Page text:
Sweden: farmed mink outbreaks saw mink infecting humans with #coronavirus

A majority of genome sequences from human cases had clear phylogenetic relationships to sequences recovered from mink samples. Sequences from humans and mink from the same mink farms clustered closely together, suggesting within-farm human-to-mink and/or mink-to-human transmission. In sequences from two human samples from one of the negative mink farms the mutation Y453F, considered as an adaptation to mink, was observed.

“Between mid-October and mid-November, the National Veterinary Institute received 74 submissions of between 3–5 dead mink, representing between 1 and 4 submissions per farm. Thirteen farms gave positive results for SARS-CoV-2 nucleic acids using qRT-PCR. All positive farms were located in Sölvesborg, the County of Blekinge, in the south-eastern part of the country. None of the positive farms had reported increased morbidity or mortality before testing positive but, retrospectively, a slight increase in daily mortalities could be observed in the records from several of the farms.

All sequences from mink belonged to sub-lineage B1.1.39, a sub-lineage only seen once in Sweden before the outbreak. From the serological screening, 24 samples per farm were received from 26 out of the 28 mink farms that remained after the pelting. Specific SARS-CoV-2 antibodies were detected in the vast majority of samples from 23 farms, including in all farms that previously had been tested positive for SARS-CoV-2 nucleic acids. In the remaining three farms, all samples tested negative.

A total of 100 persons have been registered in the program, but due to the seasonal mode of work, and changes in the workforce, the number of participants has varied. The 317 samples that have been taken and analysed for ongoing viral infection within the surveillance program have resulted in 8 positive persons. In addition to samples from these persons another 14 samples from mink farmworkers that was tested positive before the surveillance was launched were collected. All 22 samples were whole-genome sequenced (WGS). In the serological survey, 78 persons participated, among whom 27 tested positive.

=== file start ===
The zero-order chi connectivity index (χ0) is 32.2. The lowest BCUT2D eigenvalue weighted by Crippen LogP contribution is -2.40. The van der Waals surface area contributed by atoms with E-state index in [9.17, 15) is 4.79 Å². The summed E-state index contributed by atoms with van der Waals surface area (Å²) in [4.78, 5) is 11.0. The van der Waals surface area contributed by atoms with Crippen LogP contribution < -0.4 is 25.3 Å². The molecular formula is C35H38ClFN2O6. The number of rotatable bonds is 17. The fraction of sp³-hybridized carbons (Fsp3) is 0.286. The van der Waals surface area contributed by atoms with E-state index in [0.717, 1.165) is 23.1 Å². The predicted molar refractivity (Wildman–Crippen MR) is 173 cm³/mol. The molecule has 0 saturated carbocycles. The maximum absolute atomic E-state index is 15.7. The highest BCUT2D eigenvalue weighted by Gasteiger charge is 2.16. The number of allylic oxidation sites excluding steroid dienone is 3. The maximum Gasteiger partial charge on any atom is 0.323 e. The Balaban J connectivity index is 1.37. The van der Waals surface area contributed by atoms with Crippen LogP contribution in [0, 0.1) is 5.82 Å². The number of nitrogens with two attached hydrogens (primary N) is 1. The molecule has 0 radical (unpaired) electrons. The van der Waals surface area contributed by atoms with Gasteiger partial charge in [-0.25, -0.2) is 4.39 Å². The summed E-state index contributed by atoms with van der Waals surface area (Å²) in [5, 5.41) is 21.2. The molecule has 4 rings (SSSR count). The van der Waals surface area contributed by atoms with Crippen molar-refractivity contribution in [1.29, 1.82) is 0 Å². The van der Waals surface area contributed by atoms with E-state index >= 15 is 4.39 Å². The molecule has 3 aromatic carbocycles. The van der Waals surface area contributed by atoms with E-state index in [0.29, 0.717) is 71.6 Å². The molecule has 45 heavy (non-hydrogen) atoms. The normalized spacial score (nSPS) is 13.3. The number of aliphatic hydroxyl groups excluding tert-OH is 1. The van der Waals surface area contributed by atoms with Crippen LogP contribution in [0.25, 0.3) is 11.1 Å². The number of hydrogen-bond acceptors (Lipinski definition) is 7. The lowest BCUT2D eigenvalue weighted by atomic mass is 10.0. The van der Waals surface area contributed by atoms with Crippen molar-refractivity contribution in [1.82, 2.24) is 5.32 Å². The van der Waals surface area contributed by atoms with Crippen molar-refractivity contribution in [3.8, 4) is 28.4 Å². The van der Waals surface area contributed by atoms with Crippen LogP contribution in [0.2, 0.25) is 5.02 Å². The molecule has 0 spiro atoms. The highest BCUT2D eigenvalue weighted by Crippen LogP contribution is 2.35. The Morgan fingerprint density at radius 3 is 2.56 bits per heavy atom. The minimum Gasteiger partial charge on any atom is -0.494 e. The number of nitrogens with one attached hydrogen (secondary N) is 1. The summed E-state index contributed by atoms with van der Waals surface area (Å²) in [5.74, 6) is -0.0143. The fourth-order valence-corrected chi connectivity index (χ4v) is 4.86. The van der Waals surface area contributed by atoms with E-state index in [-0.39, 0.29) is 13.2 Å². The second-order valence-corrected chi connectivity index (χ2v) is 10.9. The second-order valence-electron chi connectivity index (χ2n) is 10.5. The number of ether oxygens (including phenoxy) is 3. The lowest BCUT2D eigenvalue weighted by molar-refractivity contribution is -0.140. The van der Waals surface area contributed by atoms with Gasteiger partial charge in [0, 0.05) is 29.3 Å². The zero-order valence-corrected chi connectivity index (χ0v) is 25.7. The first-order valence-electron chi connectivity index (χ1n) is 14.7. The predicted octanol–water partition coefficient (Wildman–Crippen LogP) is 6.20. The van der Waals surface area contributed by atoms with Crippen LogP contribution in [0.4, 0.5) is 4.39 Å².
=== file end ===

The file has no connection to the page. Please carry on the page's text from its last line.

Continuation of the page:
The resulting sequences from WGS were analysed using pangolin. Generally, two main groups were seen, one representing sequences with a pangolin classification similar to that of sequences recovered from WGS of samples from minks (B.1.1.39) and the second group representing sequences with a pangolin classification identical to those circulating in Sweden at the time. The sequences were further analysed by aligning them towards the reference sequence NC_045512. A phylogenetic tree was calculated, and the subtree representing sequences with the pangolin classification B.1.1.39 was studied separately as new sequences were added.

A majority of sequences from human cases had clear phylogenetic relationships to sequences recovered from mink samples. Sequences from humans and mink from the same mink farms clustered closely together, suggesting within-farm human-to-mink and/or mink-to-human transmission. In sequences from two human samples from one of the negative mink farms the mutation Y453F, considered as an adaptation to mink, was observed.”

From: Mink-associated infections with SARS-CoV-2 –

Surveillance of infectious diseases in animals and humans in Sweden 2020 (PDF file)

 

** Update ** Mink farming was suspended for 2021 in Sweden, but on the basis of this report, mink farming should be banned entirely, not just in Sweden, but internationally. Mink farms risk becoming major reservoirs of Sars-CoV-2 capable of spilling back into the human population. The advantages of mink farming do not remotely outweigh the risks.

 

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